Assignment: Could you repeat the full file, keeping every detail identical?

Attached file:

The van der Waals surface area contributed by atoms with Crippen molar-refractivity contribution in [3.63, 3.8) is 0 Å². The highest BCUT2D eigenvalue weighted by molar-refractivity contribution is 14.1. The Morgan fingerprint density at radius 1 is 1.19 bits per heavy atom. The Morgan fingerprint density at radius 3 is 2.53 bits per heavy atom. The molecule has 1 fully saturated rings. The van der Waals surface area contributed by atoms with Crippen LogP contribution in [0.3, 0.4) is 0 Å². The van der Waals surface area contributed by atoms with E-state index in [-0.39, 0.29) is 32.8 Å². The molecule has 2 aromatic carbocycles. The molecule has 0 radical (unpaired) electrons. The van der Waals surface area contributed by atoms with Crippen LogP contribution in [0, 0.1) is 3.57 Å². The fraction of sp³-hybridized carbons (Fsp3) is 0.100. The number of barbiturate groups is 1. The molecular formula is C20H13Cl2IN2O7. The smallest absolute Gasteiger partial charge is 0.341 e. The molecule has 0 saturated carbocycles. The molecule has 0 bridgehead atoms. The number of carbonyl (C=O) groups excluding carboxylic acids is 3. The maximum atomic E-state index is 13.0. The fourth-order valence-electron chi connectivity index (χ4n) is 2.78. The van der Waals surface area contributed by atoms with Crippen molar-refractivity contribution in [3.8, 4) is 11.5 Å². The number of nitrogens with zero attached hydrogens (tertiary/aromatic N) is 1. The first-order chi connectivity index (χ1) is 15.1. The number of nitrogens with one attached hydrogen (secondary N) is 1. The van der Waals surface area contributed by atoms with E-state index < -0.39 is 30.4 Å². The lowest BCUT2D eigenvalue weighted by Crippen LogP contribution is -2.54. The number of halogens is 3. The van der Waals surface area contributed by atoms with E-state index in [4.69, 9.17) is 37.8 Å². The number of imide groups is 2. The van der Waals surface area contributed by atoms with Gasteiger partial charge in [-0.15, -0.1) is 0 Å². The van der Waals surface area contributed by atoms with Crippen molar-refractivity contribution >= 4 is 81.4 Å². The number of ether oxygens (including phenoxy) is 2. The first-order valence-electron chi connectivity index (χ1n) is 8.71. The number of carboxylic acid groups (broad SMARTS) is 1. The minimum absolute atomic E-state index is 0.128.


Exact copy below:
The van der Waals surface area contributed by atoms with Crippen molar-refractivity contribution in [3.63, 3.8) is 0 Å². The highest BCUT2D eigenvalue weighted by molar-refractivity contribution is 14.1. The Morgan fingerprint density at radius 1 is 1.19 bits per heavy atom. The Morgan fingerprint density at radius 3 is 2.53 bits per heavy atom. The molecule has 1 fully saturated rings. The van der Waals surface area contributed by atoms with Crippen LogP contribution in [0.3, 0.4) is 0 Å². The van der Waals surface area contributed by atoms with E-state index in [-0.39, 0.29) is 32.8 Å². The molecule has 2 aromatic carbocycles. The molecule has 0 radical (unpaired) electrons. The van der Waals surface area contributed by atoms with Crippen LogP contribution in [0, 0.1) is 3.57 Å². The fraction of sp³-hybridized carbons (Fsp3) is 0.100. The number of barbiturate groups is 1. The molecular formula is C20H13Cl2IN2O7. The smallest absolute Gasteiger partial charge is 0.341 e. The molecule has 0 saturated carbocycles. The molecule has 0 bridgehead atoms. The number of carbonyl (C=O) groups excluding carboxylic acids is 3. The maximum atomic E-state index is 13.0. The fourth-order valence-electron chi connectivity index (χ4n) is 2.78. The van der Waals surface area contributed by atoms with Crippen molar-refractivity contribution in [3.8, 4) is 11.5 Å². The number of nitrogens with zero attached hydrogens (tertiary/aromatic N) is 1. The first-order chi connectivity index (χ1) is 15.1. The number of nitrogens with one attached hydrogen (secondary N) is 1. The van der Waals surface area contributed by atoms with E-state index < -0.39 is 30.4 Å². The lowest BCUT2D eigenvalue weighted by Crippen LogP contribution is -2.54. The number of halogens is 3. The van der Waals surface area contributed by atoms with E-state index in [4.69, 9.17) is 37.8 Å². The number of imide groups is 2. The van der Waals surface area contributed by atoms with Gasteiger partial charge in [-0.15, -0.1) is 0 Å². The van der Waals surface area contributed by atoms with Crippen molar-refractivity contribution >= 4 is 81.4 Å². The number of ether oxygens (including phenoxy) is 2. The first-order valence-electron chi connectivity index (χ1n) is 8.71. The number of carboxylic acid groups (broad SMARTS) is 1. The minimum absolute atomic E-state index is 0.128.